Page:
Q. I am rather amazed that it did not occur to some of the patristic fathers that if Jesus’ death on the cross was not absolutely necessary for our redemption then unfortunately it is an example of child abuse. What loving Father would subject his own Son to such a hideous punishment if it were not the necessary and sufficient means of reconciling us to God? But if it in fact it was necessary because of the unchanging righteousness and just nature of God’s character then we can still sing ‘What wonderous love is this O my soul’ in good faith. Comments?
A. Don’t be too hard on those who thought that God’s choice of the cross as the means of our salvation was contingent. Thinkers like Thomas Aquinas and Hugo Grotius argue very persuasively that God has good reasons for choosing substitutionary atonement even though it was not necessary. For example, nothing shows so powerfully God’s hatred of sin and the depth of His love for sinners as the cross. Here’s where moral influence theories of the atonement have a real contribution to make. There can be no doubt, I think, about the impact of the graphic display of God’s wrath and mercy in Christ’s passion. Repeatedly represented figuratively in literature and graphically in art, the death of Christ has, even more than his teaching, more than his character, made Jesus of Nazareth an arresting and captivating person for hundreds of millions, if not billions, of people and has inspired countless people to bear with courage and faith terrible pain and even death. Indeed, Ben, I think it not at all implausible that only in a world which includes such an atoning death would the optimal number of people come freely to love and know God and so to find eternal life. Thus, as Gregory of Nyssa saw, the atoning death of Christ manifests not only God’s holiness and love, but also God’s wisdom.
Q. One of the subjects too little broached is whether physical death is a natural part of being a finite human creature, like the animals. Are we to suppose Adam was not subject to disease or physical harm before the Fall? I don’t think so. I raise this issue because of Anselm’s reflection that Christ offered up, in essence, his everlasting life, to God in exchange for humans being forgiven and redeemed, as a sort of compensation or satisfaction. But this assumes a certain reading of Genesis which may be wrong. Many commentators have rightly noted there was in addition to the tree of knowledge of good and evil also a tree of life in the garden. Why would that need to be present if pre-fallen Adam and Eve already had everlasting life of some sort? It’s a very good question, and of course it raises the issue of what Paul means by saying ‘the wages of sin are death’. But again, what sort of death are we talking about? A good case can be made that the warning to Adam and Eve was about spiritual death happening as a result of eating of the forbidden fruit. Certainly, that disobedience led to estrangement from God and a kind of narcissistic self-awareness. Physical death followed not immediately, indeed not until a considerable lifetime later, including after producing children by the ‘mother of the living’. And why exactly would the original couple need to be banished from the garden after sinning? How about— because God didn’t want fallen persons to eat of the tree of life and be fallen persons with everlasting life (rather like Jonathan Swift’s humorous tale of the man who was granted everlasting life but not everlasting youth and so he got older and older but could not physically die). So, the punishment for sin is spiritual death and attenuated physical life as a result.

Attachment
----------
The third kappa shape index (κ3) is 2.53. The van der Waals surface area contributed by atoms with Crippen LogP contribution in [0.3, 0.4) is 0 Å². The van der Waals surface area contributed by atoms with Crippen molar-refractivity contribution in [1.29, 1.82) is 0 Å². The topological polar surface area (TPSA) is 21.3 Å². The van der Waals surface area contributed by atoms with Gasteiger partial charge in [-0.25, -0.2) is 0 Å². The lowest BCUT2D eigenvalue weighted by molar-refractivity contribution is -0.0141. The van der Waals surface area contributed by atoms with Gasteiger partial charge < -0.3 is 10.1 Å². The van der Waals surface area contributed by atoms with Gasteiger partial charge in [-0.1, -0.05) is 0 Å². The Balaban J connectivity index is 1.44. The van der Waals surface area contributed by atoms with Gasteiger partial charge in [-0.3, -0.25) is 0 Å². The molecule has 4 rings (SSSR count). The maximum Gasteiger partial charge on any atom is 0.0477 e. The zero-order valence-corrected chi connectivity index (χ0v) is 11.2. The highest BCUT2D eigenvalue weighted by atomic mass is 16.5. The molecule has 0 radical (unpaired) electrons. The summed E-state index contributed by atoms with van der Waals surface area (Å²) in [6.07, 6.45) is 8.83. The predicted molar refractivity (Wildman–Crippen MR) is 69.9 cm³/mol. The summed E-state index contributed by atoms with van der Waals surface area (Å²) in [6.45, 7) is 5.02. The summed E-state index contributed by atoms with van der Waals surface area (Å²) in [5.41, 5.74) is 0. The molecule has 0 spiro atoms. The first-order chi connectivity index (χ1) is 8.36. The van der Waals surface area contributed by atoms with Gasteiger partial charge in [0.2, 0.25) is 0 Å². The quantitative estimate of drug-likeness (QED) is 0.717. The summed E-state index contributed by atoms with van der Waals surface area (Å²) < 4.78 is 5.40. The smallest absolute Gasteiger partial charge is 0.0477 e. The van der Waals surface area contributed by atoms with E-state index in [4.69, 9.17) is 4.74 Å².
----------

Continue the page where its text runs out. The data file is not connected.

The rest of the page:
I bring all this up because it seems to me that for Jesus to be truly human, he had to partake of the five natural limitations of human existence— limitations of time, space, knowledge, power, and mortality. And the NT suggests he did so in regard to his human nature. Incarnation means divine self-limitation in order to be truly human without giving up his divinity. So when Jesus dies on the cross, he’s not giving up his everlasting life he has in a body, but rather he’s giving up his physical life, having lived in the likeness of sinful flesh. Thoughts? Corrections?
A. This is an issue on which my study of the historical Adam has led to a change of mind on my part. Previously, my work on the resurrection had led me to infer that physical mortality and death were the consequence of sin. But now I’m convinced that Adam was created mortal and so would naturally die. In I Cor 15.44-49 Paul associates human mortality with the creation of Adam, not with his Fall. Adam is created with a sōma psychikon; he does not obtain one by sinning. Gordon Fee comments on I Cor 15.45, “The first Adam, who became a living psychē was thereby given a psychikos body at creation, a body subject to decay and death. . . . The last Adam, on the other hand, whose ‘spiritual (glorified) body’ was given at his resurrection, . . . is himself the source of the pneumatikos life as well as the pneumatikos body.”3 On this view Adam was created with a mortal body. Paul thus implies that physical mortality is the natural human condition. That’s why, as you say, the Tree of Life served a purpose in the Garden and why Adam and Eve did not drop over dead the day they sinned. The death threatened in Gen 2.17 is spiritual death, a rupture of their relationship with God. The only sense in which physical death might be seen as a consequence of sin is indirect: it is a consequence of Adam and Eve’s expulsion from the Garden, cutting off any hope of immortality, symbolized by the Tree of Life. This is the same paradoxical conclusion found in Jewish pseudepigraphal and apocryphal writings touching on Adam.